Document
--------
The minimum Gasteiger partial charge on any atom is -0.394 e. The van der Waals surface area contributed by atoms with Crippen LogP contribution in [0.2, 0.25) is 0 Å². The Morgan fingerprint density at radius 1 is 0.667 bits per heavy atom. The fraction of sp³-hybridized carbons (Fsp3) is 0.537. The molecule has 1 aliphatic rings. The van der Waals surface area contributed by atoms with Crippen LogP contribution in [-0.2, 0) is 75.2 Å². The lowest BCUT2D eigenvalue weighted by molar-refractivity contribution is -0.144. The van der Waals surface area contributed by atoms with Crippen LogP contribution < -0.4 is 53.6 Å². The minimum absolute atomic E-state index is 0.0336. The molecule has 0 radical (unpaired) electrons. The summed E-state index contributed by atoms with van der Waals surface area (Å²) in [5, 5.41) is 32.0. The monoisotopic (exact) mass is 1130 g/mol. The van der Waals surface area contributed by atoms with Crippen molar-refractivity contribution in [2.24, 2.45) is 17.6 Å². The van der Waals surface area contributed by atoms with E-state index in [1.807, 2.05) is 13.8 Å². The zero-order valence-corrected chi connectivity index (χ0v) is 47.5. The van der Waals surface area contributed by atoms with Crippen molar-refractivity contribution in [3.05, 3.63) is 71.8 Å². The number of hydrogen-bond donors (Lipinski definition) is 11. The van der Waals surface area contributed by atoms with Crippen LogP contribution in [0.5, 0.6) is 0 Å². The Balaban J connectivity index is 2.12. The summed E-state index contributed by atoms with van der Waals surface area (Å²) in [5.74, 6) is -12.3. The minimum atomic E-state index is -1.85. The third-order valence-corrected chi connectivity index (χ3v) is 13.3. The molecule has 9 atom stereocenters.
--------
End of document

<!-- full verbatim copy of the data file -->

The minimum Gasteiger partial charge on any atom is -0.394 e. The van der Waals surface area contributed by atoms with Crippen LogP contribution in [0.2, 0.25) is 0 Å². The Morgan fingerprint density at radius 1 is 0.667 bits per heavy atom. The fraction of sp³-hybridized carbons (Fsp3) is 0.537. The molecule has 1 aliphatic rings. The van der Waals surface area contributed by atoms with Crippen LogP contribution in [-0.2, 0) is 75.2 Å². The lowest BCUT2D eigenvalue weighted by molar-refractivity contribution is -0.144. The van der Waals surface area contributed by atoms with Crippen LogP contribution < -0.4 is 53.6 Å². The minimum absolute atomic E-state index is 0.0336. The molecule has 0 radical (unpaired) electrons. The summed E-state index contributed by atoms with van der Waals surface area (Å²) in [5, 5.41) is 32.0. The monoisotopic (exact) mass is 1130 g/mol. The van der Waals surface area contributed by atoms with Crippen molar-refractivity contribution in [2.24, 2.45) is 17.6 Å². The van der Waals surface area contributed by atoms with E-state index in [1.807, 2.05) is 13.8 Å². The zero-order valence-corrected chi connectivity index (χ0v) is 47.5. The van der Waals surface area contributed by atoms with Crippen molar-refractivity contribution in [3.05, 3.63) is 71.8 Å². The number of hydrogen-bond donors (Lipinski definition) is 11. The van der Waals surface area contributed by atoms with Crippen LogP contribution in [0.5, 0.6) is 0 Å². The Balaban J connectivity index is 2.12. The summed E-state index contributed by atoms with van der Waals surface area (Å²) in [5.74, 6) is -12.3. The minimum atomic E-state index is -1.85. The third-order valence-corrected chi connectivity index (χ3v) is 13.3. The molecule has 9 atom stereocenters.